According to the report, the Astros’ methods in 2017 and 2018 to decode and communicate opponents’ signs to the batter were not an initiative that was planned or directed by the club’s top baseball operations officials. Rather, the 2017 scheme in which players banged on a trash can to communicate signs was, with the exception of then-bench coach and current Red Sox manager Alex Cora, player-driven and player-executed.

Quote

Elias has made several hires linked to his time working with Luhnow, including assistant general manager of analytics Sig Mejdal, director of baseball development Eve Rosenbaum, director of pitching Chris Holt and director of player development Matt Blood. All but Blood worked for Houston in 2017, with Mejdal and Holt in on-field roles in the minor leagues and Rosenbaum working under Elias in international scouting.

“I can’t comment on the specific [sign-stealing] investigation that we read is taking place for obvious reasons, but I think negative attention that’s been directed towards the Astros recently is a shame,” Elias said at the general manager meetings in November. “I’m very aware of all the good things and good people and incredible work and hard work that was done there basically over most of this decade to build that franchise into what it is now.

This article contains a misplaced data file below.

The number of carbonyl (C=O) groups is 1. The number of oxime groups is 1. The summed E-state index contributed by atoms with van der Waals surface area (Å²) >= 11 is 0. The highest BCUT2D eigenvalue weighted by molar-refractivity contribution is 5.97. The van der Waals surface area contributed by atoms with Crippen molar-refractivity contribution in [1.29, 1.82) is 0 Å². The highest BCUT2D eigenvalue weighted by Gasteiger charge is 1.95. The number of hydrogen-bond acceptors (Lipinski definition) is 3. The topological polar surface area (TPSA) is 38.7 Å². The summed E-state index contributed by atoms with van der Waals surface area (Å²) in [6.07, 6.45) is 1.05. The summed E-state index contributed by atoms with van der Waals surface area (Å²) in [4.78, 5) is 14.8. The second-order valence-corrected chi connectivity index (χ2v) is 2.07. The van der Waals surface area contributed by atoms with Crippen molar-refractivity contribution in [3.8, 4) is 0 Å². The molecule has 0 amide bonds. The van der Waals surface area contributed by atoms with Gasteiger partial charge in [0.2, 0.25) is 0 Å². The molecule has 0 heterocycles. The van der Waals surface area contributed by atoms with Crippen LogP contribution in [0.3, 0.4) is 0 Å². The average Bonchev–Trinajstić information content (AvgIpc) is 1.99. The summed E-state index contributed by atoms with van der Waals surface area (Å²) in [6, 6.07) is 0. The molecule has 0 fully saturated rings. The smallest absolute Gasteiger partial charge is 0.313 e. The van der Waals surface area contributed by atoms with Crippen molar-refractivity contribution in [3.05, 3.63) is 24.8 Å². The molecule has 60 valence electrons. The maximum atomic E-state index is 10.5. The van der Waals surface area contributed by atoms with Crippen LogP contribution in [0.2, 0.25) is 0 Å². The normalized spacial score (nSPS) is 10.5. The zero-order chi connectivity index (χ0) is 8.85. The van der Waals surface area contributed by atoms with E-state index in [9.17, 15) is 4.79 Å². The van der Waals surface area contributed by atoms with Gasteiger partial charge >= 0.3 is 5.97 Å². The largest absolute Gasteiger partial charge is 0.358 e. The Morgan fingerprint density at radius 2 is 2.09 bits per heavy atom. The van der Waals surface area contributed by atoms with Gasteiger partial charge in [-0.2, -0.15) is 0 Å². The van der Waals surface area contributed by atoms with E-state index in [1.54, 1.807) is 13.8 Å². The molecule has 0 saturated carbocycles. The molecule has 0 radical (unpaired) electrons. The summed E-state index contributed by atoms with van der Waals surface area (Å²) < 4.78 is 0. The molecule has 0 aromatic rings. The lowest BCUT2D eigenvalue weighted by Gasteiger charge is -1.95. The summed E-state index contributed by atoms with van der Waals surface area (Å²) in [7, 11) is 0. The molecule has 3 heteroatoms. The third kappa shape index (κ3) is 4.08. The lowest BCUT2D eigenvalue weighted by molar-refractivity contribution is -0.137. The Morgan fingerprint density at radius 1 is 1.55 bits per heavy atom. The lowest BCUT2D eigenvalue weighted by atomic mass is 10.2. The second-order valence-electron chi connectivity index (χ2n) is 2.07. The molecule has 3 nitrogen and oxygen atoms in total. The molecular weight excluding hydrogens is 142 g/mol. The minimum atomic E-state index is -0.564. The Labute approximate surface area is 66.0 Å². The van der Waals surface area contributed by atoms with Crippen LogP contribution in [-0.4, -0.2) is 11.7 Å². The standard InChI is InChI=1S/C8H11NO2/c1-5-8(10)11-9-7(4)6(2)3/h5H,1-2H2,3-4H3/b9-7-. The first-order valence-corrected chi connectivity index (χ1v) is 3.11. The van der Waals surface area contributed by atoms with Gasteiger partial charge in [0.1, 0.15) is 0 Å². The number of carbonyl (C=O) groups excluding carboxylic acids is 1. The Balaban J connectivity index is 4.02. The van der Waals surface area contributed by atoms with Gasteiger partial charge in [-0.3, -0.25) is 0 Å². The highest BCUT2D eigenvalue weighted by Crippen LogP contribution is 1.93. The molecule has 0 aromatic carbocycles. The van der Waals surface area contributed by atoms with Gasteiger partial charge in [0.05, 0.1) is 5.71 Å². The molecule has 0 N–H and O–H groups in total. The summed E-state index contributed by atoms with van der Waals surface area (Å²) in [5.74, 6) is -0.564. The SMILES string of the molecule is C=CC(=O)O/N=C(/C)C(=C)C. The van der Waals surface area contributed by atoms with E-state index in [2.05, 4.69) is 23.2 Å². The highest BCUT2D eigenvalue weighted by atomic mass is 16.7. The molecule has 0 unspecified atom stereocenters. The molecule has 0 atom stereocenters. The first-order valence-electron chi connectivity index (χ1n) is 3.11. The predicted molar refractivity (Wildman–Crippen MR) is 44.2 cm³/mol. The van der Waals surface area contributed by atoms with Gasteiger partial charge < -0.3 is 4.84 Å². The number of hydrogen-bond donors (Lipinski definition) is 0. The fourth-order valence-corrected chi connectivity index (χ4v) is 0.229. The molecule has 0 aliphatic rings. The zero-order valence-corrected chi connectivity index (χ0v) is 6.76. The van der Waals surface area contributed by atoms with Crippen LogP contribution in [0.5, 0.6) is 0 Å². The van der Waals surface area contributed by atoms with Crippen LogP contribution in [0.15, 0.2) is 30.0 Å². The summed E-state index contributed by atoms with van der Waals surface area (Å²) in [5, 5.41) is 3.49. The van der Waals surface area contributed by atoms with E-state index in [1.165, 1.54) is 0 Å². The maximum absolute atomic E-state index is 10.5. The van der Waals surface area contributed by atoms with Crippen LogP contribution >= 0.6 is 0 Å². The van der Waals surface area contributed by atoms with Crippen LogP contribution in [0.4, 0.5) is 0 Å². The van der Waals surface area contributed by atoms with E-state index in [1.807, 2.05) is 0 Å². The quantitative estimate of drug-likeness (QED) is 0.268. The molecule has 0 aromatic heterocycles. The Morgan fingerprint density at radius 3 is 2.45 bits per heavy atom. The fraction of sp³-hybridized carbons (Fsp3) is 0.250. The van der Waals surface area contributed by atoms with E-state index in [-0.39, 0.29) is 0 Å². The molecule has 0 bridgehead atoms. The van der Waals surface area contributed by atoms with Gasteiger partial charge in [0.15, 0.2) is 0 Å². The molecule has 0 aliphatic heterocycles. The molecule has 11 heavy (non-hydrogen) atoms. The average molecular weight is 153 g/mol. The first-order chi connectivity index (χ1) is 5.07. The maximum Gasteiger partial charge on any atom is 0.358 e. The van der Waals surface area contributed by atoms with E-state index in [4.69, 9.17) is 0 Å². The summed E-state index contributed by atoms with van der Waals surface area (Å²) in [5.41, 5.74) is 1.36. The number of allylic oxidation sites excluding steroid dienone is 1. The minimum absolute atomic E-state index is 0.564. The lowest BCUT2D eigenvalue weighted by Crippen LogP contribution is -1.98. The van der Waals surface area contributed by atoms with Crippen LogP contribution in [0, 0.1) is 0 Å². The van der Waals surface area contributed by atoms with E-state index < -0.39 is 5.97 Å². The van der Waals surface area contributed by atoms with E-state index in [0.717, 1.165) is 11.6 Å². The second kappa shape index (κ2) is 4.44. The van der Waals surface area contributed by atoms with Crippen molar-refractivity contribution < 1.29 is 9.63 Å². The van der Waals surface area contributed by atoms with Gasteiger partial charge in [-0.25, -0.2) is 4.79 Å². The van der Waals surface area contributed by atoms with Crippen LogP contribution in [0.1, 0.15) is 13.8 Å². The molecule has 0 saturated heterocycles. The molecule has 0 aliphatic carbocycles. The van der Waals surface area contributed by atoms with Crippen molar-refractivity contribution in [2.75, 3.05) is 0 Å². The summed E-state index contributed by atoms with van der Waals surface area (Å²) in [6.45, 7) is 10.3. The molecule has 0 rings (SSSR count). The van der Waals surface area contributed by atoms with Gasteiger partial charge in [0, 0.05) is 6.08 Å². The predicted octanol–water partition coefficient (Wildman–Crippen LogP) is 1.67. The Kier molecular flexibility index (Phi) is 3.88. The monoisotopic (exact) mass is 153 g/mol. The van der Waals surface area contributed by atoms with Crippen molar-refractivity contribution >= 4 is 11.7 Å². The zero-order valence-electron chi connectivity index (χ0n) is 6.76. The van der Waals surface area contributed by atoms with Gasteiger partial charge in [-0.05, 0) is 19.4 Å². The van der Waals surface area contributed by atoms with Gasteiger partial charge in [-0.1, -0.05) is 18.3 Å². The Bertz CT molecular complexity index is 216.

"I hate to see those accomplishments and those people disparaged just by association with a couple of weird episodes. We’ll see how it all shakes out, but there are a lot of positives — the people who run that place and the operation as a whole that just unfortunately is being overshadowed by some negativity right now. We’ll see where in regards to this latest situation, we’ll see where the league takes it. But I hope for the best.”

Elias declined to comment Monday.

 

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9 hours ago, atomic said:

On reddit baseball everyone seems to be of the opinion that this was a slap on the wrist and not a deterrent to anyone as any team would give up late first round picks and 5 million for a World Series victory. 

I had no idea that opinions on reddit were so monolithic.   Remind me not to go there.   

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1 minute ago, Frobby said:

I had no idea that opinions on reddit were so monolithic.   Remind me not to go there.   

Monolith350.jpg